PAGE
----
Ed Macauley Weekend
His performance one night 47 years ago was to become a part of basketball history, but Easy Ed Macauley -- and everyone else involved -- did not know it at the time. On March 2, 1951, 20 of the best players in the 5-year-old National Basketball Association gathered in Boston for the inaugural N.B.A. All-Star Game. There was no glitzy All-Star weekend, nothing special for the fans or even for the players. But those who played at Boston Garden that night put on a show, with Macauley leading the East to a 111-94 victory and earning most valuable player honors -- eventually.
It was not until two years later, in preparing for the third annual game, that league officials decided to designate an m.v.p. for each year's game and that they should go back and select a player to honor from each of the first two games. Macauley's 20 points and his defensive work on the bigger, stronger George Mikan made him an easy choice for the first game. Paul Arizin received a belated award for the 1952 game. "I got the award two years later and I still never got a trophy," Macauley, 69, said recently in a telephone interview from his home in St. Louis. "Now they get an award, cash, a car. I didn't even get a paper clip. I never got a trophy. Still, it was a wonderful feeling."
Macauley and the original All-Stars had little hint of what was to become of the game. Neither did the N.B.A. team owners of the day, some of whom opposed the idea of an All-Star Game. The league needed to draw 10,000 fans to the game to break even financially, though the Boston Celtics' president, Walter Brown, offered the use of the Garden at no cost to the league. But the Celtics were averaging 5,000 to 6,000 fans for their games, which left some doubt the game would be a success.
The game "wasn't a big deal," said Macauley, who played for Boston at the time. "There was no luncheon. The players who weren't from Boston came up and stayed in an old hotel near the Garden, not really a high-class hotel. We played the game. That was it." "The crowd was just over 10,000 and everybody was delirious," Macauley added. "The place seated about 18,000, but this was a success. It was a game, and the fans enjoyed it. The owners were ecstatic. It was a predicted possible disaster and, afterward, everyone was happy, except for the West."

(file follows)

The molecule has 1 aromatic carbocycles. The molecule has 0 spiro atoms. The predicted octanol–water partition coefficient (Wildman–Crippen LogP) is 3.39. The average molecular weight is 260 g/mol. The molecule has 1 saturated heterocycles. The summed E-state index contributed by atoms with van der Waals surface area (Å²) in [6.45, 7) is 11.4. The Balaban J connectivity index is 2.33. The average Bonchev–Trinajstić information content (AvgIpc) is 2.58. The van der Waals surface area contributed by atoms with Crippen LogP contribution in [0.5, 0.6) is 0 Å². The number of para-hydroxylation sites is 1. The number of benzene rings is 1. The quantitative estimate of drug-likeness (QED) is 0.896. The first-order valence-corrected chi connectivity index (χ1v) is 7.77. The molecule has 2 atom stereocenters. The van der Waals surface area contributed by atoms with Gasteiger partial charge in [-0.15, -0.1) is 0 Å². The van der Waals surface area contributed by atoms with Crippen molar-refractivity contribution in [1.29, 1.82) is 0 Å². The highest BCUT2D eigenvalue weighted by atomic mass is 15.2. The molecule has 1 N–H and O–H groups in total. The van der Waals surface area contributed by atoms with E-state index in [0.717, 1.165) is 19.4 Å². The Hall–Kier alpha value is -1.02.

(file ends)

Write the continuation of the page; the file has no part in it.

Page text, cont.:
Harry Gallatin, one of the Knicks in that first All-Star Game, said: "I think that in the beginning of the league, we were just pretty happy about anything that helped as far as recognition. We were scratching to get as much publicity as we could. "I know we were excited to be a part of it because it gave us something to use to try to get a little more money out of the owners. In those days, we were appreciative of anything we could get."
The showcase took hold from the start. In that first game, the East ran wild, using a smaller, quicker lineup to befuddle the West, setting the tone for the up-tempo style prevalent in more recent games. Macauley recalled walking into the locker room and meeting players he had competed against but never talked to. "It was an experience to be in the same locker room with those guys," Macauley said. "The first thing I thought was, hey, there's Harry Gallatin, the guy who beat my brains in last week. But he turned out to be a nice guy and we turned out to be a good team.
"I had to play against Mikan, and I know a lot of guys play as individuals in the All-Star Game, but I said: 'I'm going to play in front of him. Give me help.' We had a team that couldn't match the West's strength. But we had the greatest backcourt with Bob Cousy, Andy Phillip and Dick McGuire. We had the three greatest passers in the game; it was the greatest thing that could happen to me." With Dolph Schayes and Joe Fulks helping him inside, and with McGuire of the Knicks dishing out 10 assists, Macauley got the best of Mikan, limiting him to four field goals. He had no inkling his work would be designated an m.v.p. performance. Neither did he have any idea that the game would be a precursor of today's.
"I don't think anybody who played then could imagine what has developed in all areas of sports," Macauley said. "You couldn't. It would have been like saying, 'Who will be the first to land on the moon?' People would've looked at you like you were crazy. It was fun. I think we had more fun than guys today." Gallatin agreed. "I think we got nothing to play in it that year," he said. "In later years, I remember getting a $100 cash stipend, then getting a ring. I think the difference between the modern players and the pioneers is that we probably would have played for nothing. Of course, we didn't tell the owners that."
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